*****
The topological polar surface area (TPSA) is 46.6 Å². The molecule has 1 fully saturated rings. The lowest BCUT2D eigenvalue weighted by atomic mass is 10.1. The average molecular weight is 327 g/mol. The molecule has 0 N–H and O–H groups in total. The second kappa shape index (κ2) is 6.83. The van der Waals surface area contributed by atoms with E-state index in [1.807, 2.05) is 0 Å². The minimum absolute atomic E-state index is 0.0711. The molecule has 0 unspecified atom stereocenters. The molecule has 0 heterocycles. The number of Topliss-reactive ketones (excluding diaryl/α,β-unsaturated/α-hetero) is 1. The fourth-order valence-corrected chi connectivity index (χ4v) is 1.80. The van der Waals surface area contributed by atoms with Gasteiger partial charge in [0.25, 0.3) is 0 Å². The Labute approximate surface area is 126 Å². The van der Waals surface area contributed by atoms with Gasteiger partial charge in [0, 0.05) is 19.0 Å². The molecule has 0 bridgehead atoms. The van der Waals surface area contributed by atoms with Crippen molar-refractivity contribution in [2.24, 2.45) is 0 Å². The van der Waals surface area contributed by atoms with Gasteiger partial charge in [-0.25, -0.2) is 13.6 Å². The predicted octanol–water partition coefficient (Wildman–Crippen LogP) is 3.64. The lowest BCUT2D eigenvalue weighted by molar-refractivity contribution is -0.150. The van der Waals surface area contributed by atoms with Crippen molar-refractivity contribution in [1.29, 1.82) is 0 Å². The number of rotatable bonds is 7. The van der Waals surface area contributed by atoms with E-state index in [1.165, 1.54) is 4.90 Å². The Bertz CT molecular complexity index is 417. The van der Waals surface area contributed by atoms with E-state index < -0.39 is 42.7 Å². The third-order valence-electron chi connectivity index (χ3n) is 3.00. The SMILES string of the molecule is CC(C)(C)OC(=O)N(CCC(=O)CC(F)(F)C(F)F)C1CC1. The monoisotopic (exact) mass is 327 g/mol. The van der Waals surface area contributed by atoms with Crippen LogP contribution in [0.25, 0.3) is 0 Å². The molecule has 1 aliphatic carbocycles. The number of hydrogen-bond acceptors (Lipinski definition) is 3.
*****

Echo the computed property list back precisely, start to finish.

The topological polar surface area (TPSA) is 46.6 Å². The molecule has 1 fully saturated rings. The lowest BCUT2D eigenvalue weighted by atomic mass is 10.1. The average molecular weight is 327 g/mol. The molecule has 0 N–H and O–H groups in total. The second kappa shape index (κ2) is 6.83. The van der Waals surface area contributed by atoms with E-state index in [1.807, 2.05) is 0 Å². The minimum absolute atomic E-state index is 0.0711. The molecule has 0 unspecified atom stereocenters. The molecule has 0 heterocycles. The number of Topliss-reactive ketones (excluding diaryl/α,β-unsaturated/α-hetero) is 1. The fourth-order valence-corrected chi connectivity index (χ4v) is 1.80. The van der Waals surface area contributed by atoms with Gasteiger partial charge in [0.25, 0.3) is 0 Å². The Labute approximate surface area is 126 Å². The van der Waals surface area contributed by atoms with Gasteiger partial charge in [0, 0.05) is 19.0 Å². The molecule has 0 bridgehead atoms. The van der Waals surface area contributed by atoms with Crippen molar-refractivity contribution in [2.24, 2.45) is 0 Å². The van der Waals surface area contributed by atoms with Gasteiger partial charge in [-0.25, -0.2) is 13.6 Å². The predicted octanol–water partition coefficient (Wildman–Crippen LogP) is 3.64. The lowest BCUT2D eigenvalue weighted by molar-refractivity contribution is -0.150. The van der Waals surface area contributed by atoms with Crippen molar-refractivity contribution in [1.29, 1.82) is 0 Å². The number of rotatable bonds is 7. The van der Waals surface area contributed by atoms with E-state index in [1.165, 1.54) is 4.90 Å². The Bertz CT molecular complexity index is 417. The van der Waals surface area contributed by atoms with E-state index < -0.39 is 42.7 Å². The third-order valence-electron chi connectivity index (χ3n) is 3.00. The SMILES string of the molecule is CC(C)(C)OC(=O)N(CCC(=O)CC(F)(F)C(F)F)C1CC1. The monoisotopic (exact) mass is 327 g/mol. The van der Waals surface area contributed by atoms with Crippen LogP contribution in [0.25, 0.3) is 0 Å². The molecule has 1 aliphatic carbocycles. The number of hydrogen-bond acceptors (Lipinski definition) is 3.